Not only was it our first flight with AirAsia, it was also our first visit to Myanmar. With probably one of the smoothest landings my boyfriend and I had ever experienced, we arrived in Mandalay. Looking out of our plane window, we spotted countless stupas and temples, and we immediately knew that Mandalay was going to be everything we had hoped it would be, and more.
An up and coming metropolis along the Ayeyarwady River, Mandalay is the second largest city in Myanmar. The sprawling city has much to offer, and not wanting to miss out on any touristy highlights, we rented a couple of bicycles to take in the sights.
After a hearty breakfast on our first morning in Myanmar, we set off on our Mandalay adventure. Our first stop – Shwe In Bin monastery. The most striking feature of the monastery is the central teak structure built by Chinese jade traders in 1895. Here, we observed Buddhist monks as they went about their daily routine.
After a few prerequisite selfies, we headed off to Mahamuni Pagoda. Before entering the temple, we made sure to first remove our shoes, a customary practice in many places of worship around Asia. We enjoyed the peaceful ambience, and admired the beautiful statues and sacred sculptures on display in the temple. One particular gilded statue of the Buddha seemed to be the main attraction among worshippers and tourists. Seated on a throne with feet turned inwards, the Mahamuni Buddha glistened, and I soon realised why – the statue was adorned in gold leaf. I watched as male devotees patiently lined up to paste gold leaf on the statue, adding to its already gilded beauty. I would have loved to have done the same but alas, the privilege is only accorded to male devotees.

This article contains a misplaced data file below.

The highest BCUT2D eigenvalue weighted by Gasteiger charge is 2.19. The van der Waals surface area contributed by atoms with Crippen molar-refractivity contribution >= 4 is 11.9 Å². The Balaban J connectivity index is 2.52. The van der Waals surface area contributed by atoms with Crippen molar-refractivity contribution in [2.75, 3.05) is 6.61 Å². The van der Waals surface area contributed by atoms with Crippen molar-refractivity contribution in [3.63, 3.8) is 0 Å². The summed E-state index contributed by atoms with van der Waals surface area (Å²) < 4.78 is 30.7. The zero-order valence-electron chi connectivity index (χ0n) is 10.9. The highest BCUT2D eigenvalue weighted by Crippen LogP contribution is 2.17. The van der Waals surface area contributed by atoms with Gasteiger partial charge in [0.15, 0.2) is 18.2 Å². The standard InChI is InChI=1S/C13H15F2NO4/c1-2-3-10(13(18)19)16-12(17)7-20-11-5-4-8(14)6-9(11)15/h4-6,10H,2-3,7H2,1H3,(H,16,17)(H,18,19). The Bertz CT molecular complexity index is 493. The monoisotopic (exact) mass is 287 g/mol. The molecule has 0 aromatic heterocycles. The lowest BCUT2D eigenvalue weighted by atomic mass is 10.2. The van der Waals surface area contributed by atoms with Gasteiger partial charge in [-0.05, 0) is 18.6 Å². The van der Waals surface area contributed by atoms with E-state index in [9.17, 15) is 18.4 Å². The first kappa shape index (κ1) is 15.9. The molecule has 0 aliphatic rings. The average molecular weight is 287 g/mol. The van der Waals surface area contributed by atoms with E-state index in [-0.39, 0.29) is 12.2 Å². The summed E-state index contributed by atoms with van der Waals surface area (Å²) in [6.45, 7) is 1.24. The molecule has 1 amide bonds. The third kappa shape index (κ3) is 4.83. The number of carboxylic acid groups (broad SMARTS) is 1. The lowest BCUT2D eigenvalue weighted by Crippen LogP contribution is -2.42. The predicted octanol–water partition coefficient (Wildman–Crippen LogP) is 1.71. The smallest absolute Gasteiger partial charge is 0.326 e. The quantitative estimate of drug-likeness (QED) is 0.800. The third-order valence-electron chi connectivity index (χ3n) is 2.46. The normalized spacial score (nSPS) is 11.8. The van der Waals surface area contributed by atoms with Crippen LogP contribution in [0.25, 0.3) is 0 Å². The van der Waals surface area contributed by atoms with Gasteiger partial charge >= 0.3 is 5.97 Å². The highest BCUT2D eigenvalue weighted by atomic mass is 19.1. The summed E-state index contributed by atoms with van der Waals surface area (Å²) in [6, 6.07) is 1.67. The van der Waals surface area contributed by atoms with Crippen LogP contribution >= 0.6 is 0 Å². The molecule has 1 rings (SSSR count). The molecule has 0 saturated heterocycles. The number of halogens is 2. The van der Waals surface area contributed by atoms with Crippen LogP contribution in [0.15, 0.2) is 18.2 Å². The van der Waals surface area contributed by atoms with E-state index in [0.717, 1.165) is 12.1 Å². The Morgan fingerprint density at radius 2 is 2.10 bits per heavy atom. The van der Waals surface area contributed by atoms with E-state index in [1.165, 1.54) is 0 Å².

As we exited the pagoda, we suddenly realised that we had no idea where we’d parked our bikes. The grounds of the pagoda is like a maze, and it took us around 20 minutes to finally locate our bikes. Though it may seem an amusing scene in hindsight, scouring the grounds of a pagoda barefoot on a searingly hot day wasn’t funny at all!
Later in the afternoon, we cycled to Mandalay Hill to watch the sunset. There are a few impressive pagodas and stupas at the foot of the hill. Kuthodaw Paya, one of the more popular pagodas, is also called the world’s largest book by virtue of its numerous marble slabs inscribed with Buddha’s teachings. The hill became steeper as we neared the summit and we had to walk the last few hundred metres to the top. But our efforts were worth it, as the view from atop Mandalay Hill was simply breathtaking.
The next day, we felt more adventurous and rented a scooter to explore the city’s surroundings. The first place on our itinerary was Hmwe Paya (Snake Pagoda). It was almost deserted when we arrived, and apart from a few locals, the only living creatures there were the snakes, for which the temple is famous! Apparently, the monks had, in the past, made many attempts to chase the snakes away, but the pagoda’s slithery residents kept returning. Taking this as a sign that the reptiles were meant to stay, the monks finally accepted their presence, and the snakes became a sacred addition.
We then continued our journey, heading towards Inwa village, near the well-known Shwezigon Pagoda. On our way, we came across several abandoned temples that were not marked on the map. Most of them were in ruins, but it was impossible not to stop and take a closer look. A few of the temples were remarkable, and looked like miniature versions of the stunning Shwezigon Pagoda!
The cherry on top was our visit to the famous U Bein Bridge – our final stop. It was almost sunset when we arrived at the bridge- the oldest and longest teak bridge in the world – and the site was brimming with tourists, waiting to witness a glorious picture perfect scene as the sun dipped below the horizon.
Our stay in Mandalay was truly memorable. Many say that there is not much to see there, but we disagree. One has to look deeper, past the cityscape and crowds, to see Mandalay’s charm, and our discovery of the amazing hidden temples is ample proof of that.
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